But to discover really why email is not dying anytime soon with the new Facebook messages, all you have to do is ask yourself one question: why do people use Facebook? I, for one, use Facebook to find out what my friends are doing, how they're feeling, and overall remain involved in everybody's lives. When a person feels like they don't have control of a system, they find ways to take control. So when you average everyday Facebook user feels like they cannot control their social life, they go to Facebook to find out what everybody is saying or doing, and by improving their knowledge of the social system, thus feel they are gaining more control. You may not think about it while you're going about your everyday life, but in reality life is just an attempt to get the upper hand. I mean, bringing it right back to Facebook itself, what other motive could Mark Zuckerberg possibly have to attack email other than to get the upper hand on Google? Unless, of course, you think Facebook actually cares about their users and what they want, in which case I would like to remind you of the many UI changes that have been so strongly protested by Facebook users. And to complement that: why do people use email? Email is a more professional and more private form of communication. People use it because it's more official than sending a Facebook message. A Facebook email address is not going to make Facebook any less professional. In other words, the new Facebook messages will not kill email because not only do users not care about consolidating their communication, all the reasons people use email remain in effect despite the new messaging system.

So the new messaging system was announced, and time goes on. Now we are faced with Google making an attack of its own. Groupon is a coupon website that connects users with deals and discounts from local merchants. Much like advertisers register with Google to get their ads placed in Google's content network, merchants register with Groupon to get their coupons delivered to users. The revenue model is similar as well. Everybody wants to save money, so naturally Groupon grew fast as people used it to get discounts faster and more automatic than ever before. And, of course, it reached the point where social media began to take notice. Soon thereafter, Google began serious dealing with Groupon to try and buy them out, but Groupon turned Google down. And as payback, Google is now launching its own Groupon competitor: Google Offers. It started as mere rumors, but it was later confirmed and we can expect to see local offers popping up in our search results in the near future.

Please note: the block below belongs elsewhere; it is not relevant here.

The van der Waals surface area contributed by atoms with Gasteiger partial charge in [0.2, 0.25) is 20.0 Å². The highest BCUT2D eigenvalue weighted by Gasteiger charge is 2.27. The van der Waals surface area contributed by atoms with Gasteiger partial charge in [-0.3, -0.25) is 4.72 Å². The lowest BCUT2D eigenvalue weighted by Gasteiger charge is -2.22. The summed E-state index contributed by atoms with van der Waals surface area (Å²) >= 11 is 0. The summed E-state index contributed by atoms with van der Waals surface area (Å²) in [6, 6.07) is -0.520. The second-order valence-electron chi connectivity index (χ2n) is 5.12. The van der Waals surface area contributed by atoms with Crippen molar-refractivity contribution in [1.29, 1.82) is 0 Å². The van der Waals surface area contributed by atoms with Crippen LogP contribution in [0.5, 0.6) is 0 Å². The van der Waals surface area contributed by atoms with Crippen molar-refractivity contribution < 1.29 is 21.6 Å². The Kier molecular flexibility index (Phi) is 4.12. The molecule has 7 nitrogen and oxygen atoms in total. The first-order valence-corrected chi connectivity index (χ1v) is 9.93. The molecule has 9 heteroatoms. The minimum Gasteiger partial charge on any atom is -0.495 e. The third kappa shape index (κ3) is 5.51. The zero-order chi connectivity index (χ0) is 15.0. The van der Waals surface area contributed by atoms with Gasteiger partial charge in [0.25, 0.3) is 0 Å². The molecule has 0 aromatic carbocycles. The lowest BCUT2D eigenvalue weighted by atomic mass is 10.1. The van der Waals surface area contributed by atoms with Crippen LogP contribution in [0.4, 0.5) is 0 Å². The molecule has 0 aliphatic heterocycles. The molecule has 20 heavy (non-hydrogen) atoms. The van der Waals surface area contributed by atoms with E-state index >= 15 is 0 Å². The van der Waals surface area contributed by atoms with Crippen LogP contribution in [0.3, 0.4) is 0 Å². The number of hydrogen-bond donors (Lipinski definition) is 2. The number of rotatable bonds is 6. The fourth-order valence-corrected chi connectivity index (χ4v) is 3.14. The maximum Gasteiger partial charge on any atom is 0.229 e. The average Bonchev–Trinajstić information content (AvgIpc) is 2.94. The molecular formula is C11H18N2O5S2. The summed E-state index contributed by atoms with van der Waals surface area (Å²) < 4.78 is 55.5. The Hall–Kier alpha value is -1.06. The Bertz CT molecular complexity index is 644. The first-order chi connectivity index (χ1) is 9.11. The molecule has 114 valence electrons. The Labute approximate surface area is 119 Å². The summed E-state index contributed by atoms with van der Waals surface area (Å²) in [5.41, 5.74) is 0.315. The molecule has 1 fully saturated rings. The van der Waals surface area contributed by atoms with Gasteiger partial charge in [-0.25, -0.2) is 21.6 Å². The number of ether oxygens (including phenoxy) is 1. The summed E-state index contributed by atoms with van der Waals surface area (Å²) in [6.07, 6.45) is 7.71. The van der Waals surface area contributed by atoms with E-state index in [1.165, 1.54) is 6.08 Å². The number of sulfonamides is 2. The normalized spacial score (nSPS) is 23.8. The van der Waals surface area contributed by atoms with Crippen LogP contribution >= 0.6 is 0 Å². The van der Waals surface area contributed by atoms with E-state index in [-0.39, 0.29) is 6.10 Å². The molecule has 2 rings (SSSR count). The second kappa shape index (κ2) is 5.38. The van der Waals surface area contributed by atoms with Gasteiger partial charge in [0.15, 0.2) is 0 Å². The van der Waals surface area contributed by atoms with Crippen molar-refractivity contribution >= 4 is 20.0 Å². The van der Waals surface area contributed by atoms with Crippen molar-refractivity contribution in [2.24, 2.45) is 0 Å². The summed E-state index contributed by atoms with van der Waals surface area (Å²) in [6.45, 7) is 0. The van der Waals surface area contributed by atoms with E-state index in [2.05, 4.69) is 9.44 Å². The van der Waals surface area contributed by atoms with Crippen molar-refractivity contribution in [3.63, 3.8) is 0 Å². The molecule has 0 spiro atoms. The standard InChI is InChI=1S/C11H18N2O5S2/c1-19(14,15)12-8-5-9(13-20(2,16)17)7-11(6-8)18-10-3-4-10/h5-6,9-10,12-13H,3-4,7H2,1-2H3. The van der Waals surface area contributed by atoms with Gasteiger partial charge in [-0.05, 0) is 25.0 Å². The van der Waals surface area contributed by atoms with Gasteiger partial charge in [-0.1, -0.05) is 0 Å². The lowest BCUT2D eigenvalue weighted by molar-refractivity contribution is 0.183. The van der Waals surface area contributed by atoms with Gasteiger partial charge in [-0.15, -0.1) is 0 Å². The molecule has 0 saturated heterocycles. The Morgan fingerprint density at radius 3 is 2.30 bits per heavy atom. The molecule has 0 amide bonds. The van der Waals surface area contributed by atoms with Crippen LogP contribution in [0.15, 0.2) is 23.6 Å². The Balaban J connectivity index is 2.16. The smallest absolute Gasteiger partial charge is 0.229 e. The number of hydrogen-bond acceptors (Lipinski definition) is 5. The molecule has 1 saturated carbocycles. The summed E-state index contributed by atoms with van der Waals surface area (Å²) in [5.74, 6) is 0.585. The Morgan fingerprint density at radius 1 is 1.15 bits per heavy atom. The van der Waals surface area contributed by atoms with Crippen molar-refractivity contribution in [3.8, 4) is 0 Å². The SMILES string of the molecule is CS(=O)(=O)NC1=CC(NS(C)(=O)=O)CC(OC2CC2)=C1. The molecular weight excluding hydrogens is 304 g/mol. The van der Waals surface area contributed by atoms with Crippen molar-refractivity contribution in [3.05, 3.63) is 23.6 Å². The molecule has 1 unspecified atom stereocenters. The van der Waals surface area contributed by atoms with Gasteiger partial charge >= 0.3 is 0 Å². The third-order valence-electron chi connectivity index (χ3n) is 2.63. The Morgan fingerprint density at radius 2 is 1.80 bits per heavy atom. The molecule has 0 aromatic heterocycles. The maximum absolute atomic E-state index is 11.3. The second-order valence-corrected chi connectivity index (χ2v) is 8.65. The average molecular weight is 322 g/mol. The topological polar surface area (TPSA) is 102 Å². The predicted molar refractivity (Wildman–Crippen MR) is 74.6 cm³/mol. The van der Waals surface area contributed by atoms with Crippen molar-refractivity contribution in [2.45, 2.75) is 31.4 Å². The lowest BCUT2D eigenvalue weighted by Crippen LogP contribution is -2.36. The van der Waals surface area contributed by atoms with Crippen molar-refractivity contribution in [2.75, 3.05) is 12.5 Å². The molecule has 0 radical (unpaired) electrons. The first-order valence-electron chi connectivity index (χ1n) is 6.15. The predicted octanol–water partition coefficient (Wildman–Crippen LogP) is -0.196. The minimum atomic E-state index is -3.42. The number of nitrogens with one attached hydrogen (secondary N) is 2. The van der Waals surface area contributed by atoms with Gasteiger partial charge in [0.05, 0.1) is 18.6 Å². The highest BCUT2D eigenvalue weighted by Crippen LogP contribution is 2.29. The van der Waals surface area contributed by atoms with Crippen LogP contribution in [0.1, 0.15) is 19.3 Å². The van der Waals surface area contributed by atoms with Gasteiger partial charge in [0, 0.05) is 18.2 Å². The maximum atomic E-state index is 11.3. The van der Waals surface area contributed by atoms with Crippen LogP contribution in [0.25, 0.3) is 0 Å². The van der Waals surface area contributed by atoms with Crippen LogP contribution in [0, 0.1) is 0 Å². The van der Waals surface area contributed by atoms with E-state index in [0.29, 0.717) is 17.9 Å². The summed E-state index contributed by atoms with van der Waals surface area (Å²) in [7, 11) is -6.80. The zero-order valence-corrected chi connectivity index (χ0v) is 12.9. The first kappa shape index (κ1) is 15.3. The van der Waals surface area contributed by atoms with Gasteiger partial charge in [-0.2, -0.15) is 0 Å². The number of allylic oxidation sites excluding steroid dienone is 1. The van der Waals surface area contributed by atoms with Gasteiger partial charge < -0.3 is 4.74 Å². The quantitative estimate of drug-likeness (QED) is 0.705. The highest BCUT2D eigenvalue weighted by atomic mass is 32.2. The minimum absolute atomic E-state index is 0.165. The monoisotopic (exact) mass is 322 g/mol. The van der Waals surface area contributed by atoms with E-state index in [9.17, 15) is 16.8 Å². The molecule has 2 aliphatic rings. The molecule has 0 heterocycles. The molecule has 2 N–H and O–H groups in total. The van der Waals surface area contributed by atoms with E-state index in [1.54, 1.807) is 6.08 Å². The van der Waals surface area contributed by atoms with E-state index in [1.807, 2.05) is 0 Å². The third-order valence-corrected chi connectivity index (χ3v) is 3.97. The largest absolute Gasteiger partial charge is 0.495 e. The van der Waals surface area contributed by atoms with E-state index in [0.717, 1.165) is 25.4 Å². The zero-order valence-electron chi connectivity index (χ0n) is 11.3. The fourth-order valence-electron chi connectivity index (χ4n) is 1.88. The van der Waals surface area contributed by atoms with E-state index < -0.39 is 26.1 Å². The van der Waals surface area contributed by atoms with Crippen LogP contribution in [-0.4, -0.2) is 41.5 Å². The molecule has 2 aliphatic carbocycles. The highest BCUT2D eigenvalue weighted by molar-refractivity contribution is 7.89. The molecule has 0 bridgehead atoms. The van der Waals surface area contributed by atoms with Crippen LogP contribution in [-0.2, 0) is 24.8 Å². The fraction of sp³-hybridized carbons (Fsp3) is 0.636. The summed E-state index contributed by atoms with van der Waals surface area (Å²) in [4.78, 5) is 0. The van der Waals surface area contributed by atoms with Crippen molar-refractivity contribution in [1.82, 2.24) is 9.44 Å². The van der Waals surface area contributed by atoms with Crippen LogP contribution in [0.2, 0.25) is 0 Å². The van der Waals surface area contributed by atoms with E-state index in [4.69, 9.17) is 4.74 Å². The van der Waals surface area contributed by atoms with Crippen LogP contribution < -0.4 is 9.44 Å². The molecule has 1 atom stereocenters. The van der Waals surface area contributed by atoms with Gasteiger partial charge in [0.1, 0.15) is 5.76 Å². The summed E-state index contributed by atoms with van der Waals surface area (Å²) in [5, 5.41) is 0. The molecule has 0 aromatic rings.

So what does Google taking on Groupon have anything to do with Facebook taking on email? Well, the connection is simple, but not obvious. They are both cases of very big corporations who are not satisfied with what they have, trying to get more and more, not caring about the rest of the industry or the users and consumers for that matter. There used to be a time where the realm of technology and computers was pure and communal, a time where sharing actually was caring, and the corruption of big business had not yet been able to break into the fortress of online communities. Both of these events are stark reminders of how far we've come, and what is really going on the tech world. There are so many entrepreneurs out there that go into the world thinking they can come up with the next cool online service and become successful, but the instant they breach the threshold of notability, big corporations will be coming for everything they've got, and that's the reason why the world has gotten the way it is today.

Monday, January 10, 2011

Apple Butts Heads with the GPL

Well, yet again Apple has found its way into one of my blog posts. Personally I hate to bore everybody with news you all probably know already and companies that even everyday consumers have heard of, when I could be writing about more interesting niche companies that even I have not heard of, but on issues like this I have a strong opinion, so interested or not I'd like to get my two cents out there for whoever may want to read it.

For those not familiar with the application, VLC is a platform-independent media player developed by the VideoLAN project, and is notorious for cross-platform support as well as its freedom. The latter quality is what brings us to today's issue. For the longest time there was one platform that VLC just could not seem to penetrate: iOS. Creating an app for Apple's App Store is difficult considering their tough licensing terms, but the idea of VLC on the iPhone was actually a reality, until the free software community got a reality check.

VLC is licensed under the GNU General Public License, which means not only can it be freely copied, distributed, and modified, but it must be done under the same license. In other words, you cannot copy VLC and then make it proprietary, because that would be absurd (and illegal, of course). Unfortunately, Apple cannot cope with the word "freedom", because such frivolities do not exist in the totalitarian utopia they have created for their end users. In short, Apple attempted to put Digital Restrictions Management (DRM) on the VLC app, like they do with all apps in the App Store, and one of VLC's original developers RĂ©mi Denis-Courmont cried foul and attempted to file suit over copyright violation. And, in the end, the VLC app has been pulled from the App Store, and VideoLAN lovers across the world (the size of such population being quite significant) will be disappointed to find that Apple has once again imposed its dictator tactics to try and "clean up" its perfect world. All Apple would have had to do was follow along with the GPL for this one app, and everything would have been fine.